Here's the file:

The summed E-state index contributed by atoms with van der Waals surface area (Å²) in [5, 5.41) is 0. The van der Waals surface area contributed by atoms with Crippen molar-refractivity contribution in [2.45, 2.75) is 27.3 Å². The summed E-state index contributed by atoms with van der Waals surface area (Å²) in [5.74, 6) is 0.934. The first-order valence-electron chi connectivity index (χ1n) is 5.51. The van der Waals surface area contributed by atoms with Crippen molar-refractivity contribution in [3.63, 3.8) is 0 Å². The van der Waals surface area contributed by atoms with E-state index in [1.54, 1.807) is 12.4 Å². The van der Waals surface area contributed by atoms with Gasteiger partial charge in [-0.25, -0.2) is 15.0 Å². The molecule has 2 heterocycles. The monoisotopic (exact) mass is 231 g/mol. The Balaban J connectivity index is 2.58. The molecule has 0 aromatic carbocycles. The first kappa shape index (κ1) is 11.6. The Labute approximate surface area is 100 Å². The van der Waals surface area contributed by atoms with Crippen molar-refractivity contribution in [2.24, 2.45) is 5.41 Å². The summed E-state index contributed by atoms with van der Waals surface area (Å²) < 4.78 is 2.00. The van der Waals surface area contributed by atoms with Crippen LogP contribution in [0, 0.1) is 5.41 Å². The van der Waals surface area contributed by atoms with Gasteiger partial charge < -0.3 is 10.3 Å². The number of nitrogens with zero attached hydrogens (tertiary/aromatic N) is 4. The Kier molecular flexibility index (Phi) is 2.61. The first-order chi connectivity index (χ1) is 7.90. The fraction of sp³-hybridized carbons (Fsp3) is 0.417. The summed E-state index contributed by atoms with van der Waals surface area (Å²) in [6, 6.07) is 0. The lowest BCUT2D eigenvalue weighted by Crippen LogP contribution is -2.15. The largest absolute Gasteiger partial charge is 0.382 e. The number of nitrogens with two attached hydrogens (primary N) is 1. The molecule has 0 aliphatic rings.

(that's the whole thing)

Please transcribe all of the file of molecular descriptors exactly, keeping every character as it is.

The summed E-state index contributed by atoms with van der Waals surface area (Å²) in [5, 5.41) is 0. The van der Waals surface area contributed by atoms with Crippen molar-refractivity contribution in [2.45, 2.75) is 27.3 Å². The summed E-state index contributed by atoms with van der Waals surface area (Å²) in [5.74, 6) is 0.934. The first-order valence-electron chi connectivity index (χ1n) is 5.51. The van der Waals surface area contributed by atoms with Crippen molar-refractivity contribution in [3.63, 3.8) is 0 Å². The van der Waals surface area contributed by atoms with E-state index in [1.54, 1.807) is 12.4 Å². The van der Waals surface area contributed by atoms with Gasteiger partial charge in [-0.25, -0.2) is 15.0 Å². The molecule has 2 heterocycles. The monoisotopic (exact) mass is 231 g/mol. The Balaban J connectivity index is 2.58. The molecule has 0 aromatic carbocycles. The first kappa shape index (κ1) is 11.6. The Labute approximate surface area is 100 Å². The van der Waals surface area contributed by atoms with Crippen molar-refractivity contribution in [2.24, 2.45) is 5.41 Å². The summed E-state index contributed by atoms with van der Waals surface area (Å²) < 4.78 is 2.00. The van der Waals surface area contributed by atoms with Crippen LogP contribution in [0, 0.1) is 5.41 Å². The van der Waals surface area contributed by atoms with Gasteiger partial charge < -0.3 is 10.3 Å². The number of nitrogens with zero attached hydrogens (tertiary/aromatic N) is 4. The Kier molecular flexibility index (Phi) is 2.61. The first-order chi connectivity index (χ1) is 7.90. The fraction of sp³-hybridized carbons (Fsp3) is 0.417. The summed E-state index contributed by atoms with van der Waals surface area (Å²) in [6, 6.07) is 0. The lowest BCUT2D eigenvalue weighted by Crippen LogP contribution is -2.15. The largest absolute Gasteiger partial charge is 0.382 e. The number of nitrogens with two attached hydrogens (primary N) is 1. The molecule has 0 aliphatic rings.